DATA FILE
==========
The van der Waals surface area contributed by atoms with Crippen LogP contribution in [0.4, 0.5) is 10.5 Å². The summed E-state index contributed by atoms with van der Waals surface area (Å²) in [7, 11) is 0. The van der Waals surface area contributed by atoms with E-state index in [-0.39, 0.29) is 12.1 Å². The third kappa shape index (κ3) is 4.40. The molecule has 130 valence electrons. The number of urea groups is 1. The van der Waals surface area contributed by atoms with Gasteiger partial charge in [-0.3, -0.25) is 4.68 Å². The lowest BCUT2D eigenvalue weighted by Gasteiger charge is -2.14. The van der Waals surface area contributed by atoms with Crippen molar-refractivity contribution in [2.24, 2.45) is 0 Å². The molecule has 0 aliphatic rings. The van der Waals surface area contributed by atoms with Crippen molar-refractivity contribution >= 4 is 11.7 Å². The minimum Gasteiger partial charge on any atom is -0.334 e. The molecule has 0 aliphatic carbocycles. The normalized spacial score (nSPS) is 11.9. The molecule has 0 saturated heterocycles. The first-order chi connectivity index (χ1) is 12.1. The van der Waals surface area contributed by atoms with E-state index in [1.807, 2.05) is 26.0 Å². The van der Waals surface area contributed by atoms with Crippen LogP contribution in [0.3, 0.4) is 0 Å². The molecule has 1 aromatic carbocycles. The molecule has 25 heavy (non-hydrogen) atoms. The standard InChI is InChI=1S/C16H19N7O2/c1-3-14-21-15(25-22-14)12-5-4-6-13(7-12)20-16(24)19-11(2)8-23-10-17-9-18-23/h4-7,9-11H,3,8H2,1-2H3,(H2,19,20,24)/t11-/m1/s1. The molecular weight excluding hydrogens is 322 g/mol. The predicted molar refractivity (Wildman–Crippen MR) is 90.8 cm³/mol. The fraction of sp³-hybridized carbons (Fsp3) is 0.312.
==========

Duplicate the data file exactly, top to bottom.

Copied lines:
The van der Waals surface area contributed by atoms with Crippen LogP contribution in [0.4, 0.5) is 10.5 Å². The summed E-state index contributed by atoms with van der Waals surface area (Å²) in [7, 11) is 0. The van der Waals surface area contributed by atoms with E-state index in [-0.39, 0.29) is 12.1 Å². The third kappa shape index (κ3) is 4.40. The molecule has 130 valence electrons. The number of urea groups is 1. The van der Waals surface area contributed by atoms with Gasteiger partial charge in [-0.3, -0.25) is 4.68 Å². The lowest BCUT2D eigenvalue weighted by Gasteiger charge is -2.14. The van der Waals surface area contributed by atoms with Crippen molar-refractivity contribution in [2.24, 2.45) is 0 Å². The molecule has 0 aliphatic rings. The van der Waals surface area contributed by atoms with Crippen molar-refractivity contribution >= 4 is 11.7 Å². The minimum Gasteiger partial charge on any atom is -0.334 e. The molecule has 0 aliphatic carbocycles. The normalized spacial score (nSPS) is 11.9. The molecule has 0 saturated heterocycles. The first-order chi connectivity index (χ1) is 12.1. The van der Waals surface area contributed by atoms with E-state index in [1.807, 2.05) is 26.0 Å². The van der Waals surface area contributed by atoms with Crippen LogP contribution in [0.3, 0.4) is 0 Å². The molecule has 1 aromatic carbocycles. The molecule has 25 heavy (non-hydrogen) atoms. The standard InChI is InChI=1S/C16H19N7O2/c1-3-14-21-15(25-22-14)12-5-4-6-13(7-12)20-16(24)19-11(2)8-23-10-17-9-18-23/h4-7,9-11H,3,8H2,1-2H3,(H2,19,20,24)/t11-/m1/s1. The molecular weight excluding hydrogens is 322 g/mol. The predicted molar refractivity (Wildman–Crippen MR) is 90.8 cm³/mol. The fraction of sp³-hybridized carbons (Fsp3) is 0.312.